Intellectual property system in Malaysia is administered by the Intellectual Property Corporation of Malaysia (MyIPO), an agency under the Ministry of Domestic Trade and Consumer Affairs. Intellectual property protection in Malaysia comprises of patents, trade marks, industrial designs, copyright, geographical indications and layout designs of integrated circuits. Malaysia is a member of the World Intellectual Property Organisation (WIPO) and a signatory to the Paris Convention and Berne Convention which govern these intellectual property rights.
In addition, Malaysia is also a signatory to the Agreement on Trade-Related Aspects of Intellectual Property Rights (TRIPS) signed under the auspices of the World Trade Organisation (WTO). Malaysia provides adequate protection to both local and foreign investors. Malaysia’s intellectual property laws are in conformance with international standards and have been reviewed by the TRIPs Council periodically.
The Patents Act 1983 and the Patents Regulations 1986 govern patent protection in Malaysia. An applicant may file a patent application directly if he is domicile or resident in Malaysia. A foreign application can only be filed through a registered patent agent in Malaysia acting on behalf of the applicant.
Similar to legislations in other countries, an invention is patentable if it is new, involves an inventive step and is industrially applicable. In accordance with TRIPS, the Patents Act stipulates a protection period of 20 years from the date of filing of an application. Under the Act, the utility innovation certificate provides for an initial duration of ten years protection from the date of filing of the application and renewable for further two consecutive terms of five years each subject to use. The owner of a patent has the right to exploit the patented invention, to assign or transmit the patent, and to conclude a licenced contract. However, exception to patent such as compulsory licence and parallel import are also included.
Trade mark protection is governed by the Trade Marks Act 1976 and the Trade Marks Regulations 1997.
The Act provides protection for registered trade marks and service marks in Malaysia. Once registered, no person or enterprise other than its proprietor or authorised users may use them. Infringement action can be initiated against abusers. The period of protection is ten years, renewable for a period of every ten years thereafter. The proprietor of the trade mark or service mark has the right to deal or assign as well as to licence its use.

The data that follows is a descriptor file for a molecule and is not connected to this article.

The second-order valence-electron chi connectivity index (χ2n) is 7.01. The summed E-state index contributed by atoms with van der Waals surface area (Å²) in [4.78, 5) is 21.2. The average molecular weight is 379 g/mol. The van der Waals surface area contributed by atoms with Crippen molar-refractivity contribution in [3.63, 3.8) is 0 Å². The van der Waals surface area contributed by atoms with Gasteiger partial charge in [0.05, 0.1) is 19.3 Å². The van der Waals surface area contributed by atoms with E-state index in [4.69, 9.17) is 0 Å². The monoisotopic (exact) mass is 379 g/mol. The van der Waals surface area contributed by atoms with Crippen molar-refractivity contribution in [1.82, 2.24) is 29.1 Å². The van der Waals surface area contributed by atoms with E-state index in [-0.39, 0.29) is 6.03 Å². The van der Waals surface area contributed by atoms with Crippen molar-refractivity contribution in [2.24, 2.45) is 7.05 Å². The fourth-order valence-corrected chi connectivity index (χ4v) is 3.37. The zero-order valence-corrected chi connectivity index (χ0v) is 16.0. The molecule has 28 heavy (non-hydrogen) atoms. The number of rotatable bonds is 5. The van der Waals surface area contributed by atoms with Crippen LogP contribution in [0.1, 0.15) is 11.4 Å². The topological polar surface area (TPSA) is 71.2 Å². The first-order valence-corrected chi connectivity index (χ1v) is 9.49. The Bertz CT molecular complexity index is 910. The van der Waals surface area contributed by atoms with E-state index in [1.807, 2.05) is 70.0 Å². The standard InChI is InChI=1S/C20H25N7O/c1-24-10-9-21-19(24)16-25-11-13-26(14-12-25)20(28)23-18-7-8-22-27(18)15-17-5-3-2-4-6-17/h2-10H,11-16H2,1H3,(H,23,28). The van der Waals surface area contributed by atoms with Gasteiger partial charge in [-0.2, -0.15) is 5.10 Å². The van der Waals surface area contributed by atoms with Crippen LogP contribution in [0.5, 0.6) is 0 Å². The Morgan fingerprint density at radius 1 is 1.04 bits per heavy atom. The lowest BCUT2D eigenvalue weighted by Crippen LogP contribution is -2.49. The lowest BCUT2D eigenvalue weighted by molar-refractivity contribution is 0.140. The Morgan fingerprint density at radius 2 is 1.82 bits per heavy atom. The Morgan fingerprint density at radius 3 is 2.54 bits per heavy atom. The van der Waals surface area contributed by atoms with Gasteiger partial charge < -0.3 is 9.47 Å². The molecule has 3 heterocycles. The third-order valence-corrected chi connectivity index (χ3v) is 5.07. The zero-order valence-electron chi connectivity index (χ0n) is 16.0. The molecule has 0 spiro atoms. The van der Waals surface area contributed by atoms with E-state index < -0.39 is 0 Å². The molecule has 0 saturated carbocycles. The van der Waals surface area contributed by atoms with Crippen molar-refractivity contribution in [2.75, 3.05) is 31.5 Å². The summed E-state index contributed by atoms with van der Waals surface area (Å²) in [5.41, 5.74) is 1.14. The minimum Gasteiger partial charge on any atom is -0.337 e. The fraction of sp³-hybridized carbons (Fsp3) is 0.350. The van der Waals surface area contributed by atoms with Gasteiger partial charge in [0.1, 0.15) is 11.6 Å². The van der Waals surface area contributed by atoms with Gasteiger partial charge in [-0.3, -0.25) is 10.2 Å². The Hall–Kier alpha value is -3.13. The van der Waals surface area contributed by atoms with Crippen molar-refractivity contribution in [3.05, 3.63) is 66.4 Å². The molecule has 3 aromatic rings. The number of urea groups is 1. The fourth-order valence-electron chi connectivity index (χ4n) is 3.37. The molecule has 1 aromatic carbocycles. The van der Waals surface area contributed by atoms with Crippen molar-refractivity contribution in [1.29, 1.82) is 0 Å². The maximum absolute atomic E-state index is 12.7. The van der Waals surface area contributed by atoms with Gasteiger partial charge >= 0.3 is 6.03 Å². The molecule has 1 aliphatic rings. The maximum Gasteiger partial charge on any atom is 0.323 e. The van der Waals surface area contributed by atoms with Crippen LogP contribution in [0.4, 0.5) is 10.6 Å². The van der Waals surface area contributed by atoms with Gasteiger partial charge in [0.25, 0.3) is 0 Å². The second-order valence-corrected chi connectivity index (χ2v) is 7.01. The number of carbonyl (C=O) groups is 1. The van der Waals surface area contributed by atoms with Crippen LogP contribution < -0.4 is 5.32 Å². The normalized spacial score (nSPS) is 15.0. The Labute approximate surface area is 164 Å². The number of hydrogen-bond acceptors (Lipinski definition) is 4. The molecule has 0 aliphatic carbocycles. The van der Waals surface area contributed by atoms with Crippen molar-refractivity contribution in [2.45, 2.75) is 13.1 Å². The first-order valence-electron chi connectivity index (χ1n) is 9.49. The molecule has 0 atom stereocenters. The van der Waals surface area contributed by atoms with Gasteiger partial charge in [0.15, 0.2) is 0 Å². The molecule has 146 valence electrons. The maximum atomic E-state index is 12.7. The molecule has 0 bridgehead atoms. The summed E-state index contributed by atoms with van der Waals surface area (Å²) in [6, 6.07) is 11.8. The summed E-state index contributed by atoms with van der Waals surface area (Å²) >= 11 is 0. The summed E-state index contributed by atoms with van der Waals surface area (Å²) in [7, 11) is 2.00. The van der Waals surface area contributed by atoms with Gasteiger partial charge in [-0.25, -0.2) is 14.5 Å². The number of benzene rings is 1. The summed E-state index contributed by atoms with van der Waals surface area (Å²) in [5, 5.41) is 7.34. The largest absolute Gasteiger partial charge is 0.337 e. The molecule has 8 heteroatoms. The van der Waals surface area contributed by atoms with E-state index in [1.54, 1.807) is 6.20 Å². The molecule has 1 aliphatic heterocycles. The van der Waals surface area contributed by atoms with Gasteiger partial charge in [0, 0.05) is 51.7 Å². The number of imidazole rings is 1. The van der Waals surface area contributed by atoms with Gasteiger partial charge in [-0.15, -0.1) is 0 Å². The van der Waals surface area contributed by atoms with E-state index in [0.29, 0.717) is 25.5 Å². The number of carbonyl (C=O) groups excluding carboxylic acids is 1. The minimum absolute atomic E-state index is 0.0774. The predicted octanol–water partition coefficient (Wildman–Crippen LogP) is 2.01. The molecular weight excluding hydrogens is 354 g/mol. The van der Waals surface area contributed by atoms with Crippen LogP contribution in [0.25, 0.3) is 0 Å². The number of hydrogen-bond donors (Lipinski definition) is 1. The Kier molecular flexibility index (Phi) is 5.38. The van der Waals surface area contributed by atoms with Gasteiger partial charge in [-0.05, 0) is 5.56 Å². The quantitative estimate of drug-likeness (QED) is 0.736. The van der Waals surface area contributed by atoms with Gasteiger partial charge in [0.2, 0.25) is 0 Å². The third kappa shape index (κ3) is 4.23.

As with patents, while local applicant may file applications on their own, foreign applicants will have to do so through registered trade mark agents.
Industrial design protection in Malaysia is governed by the Industrial Designs Act 1996 and Industrial Designs Regulations 1999. The Act provides the rights of registered industrial designs as that of a personal property capable of assignment and transmission by operation of the law.
To be eligible for registration, industrial designs must be new and do not include a method of construction or design that is dictated solely by function. In addition, the design of the article must not be dependent upon the appearance of another article of which it forms an integral part.
Local applicants can file registrations individually or through a registered industrial designs agent. However, foreign applicants will need to seek the services of a registered industrial designs agent. Registered industrial designs are protected for an initial period of five years which may be extended for 4 further consecutive terms of 5-years, providing a total protection period of 25 years.
Malaysia has amended the Industrial Designs Act 1996 which entered into force on 1 July 2013. The amendments include worldwide novelty, increase term of protection, introduce IP Journal System and provision on monetization and securitization of industrial designs.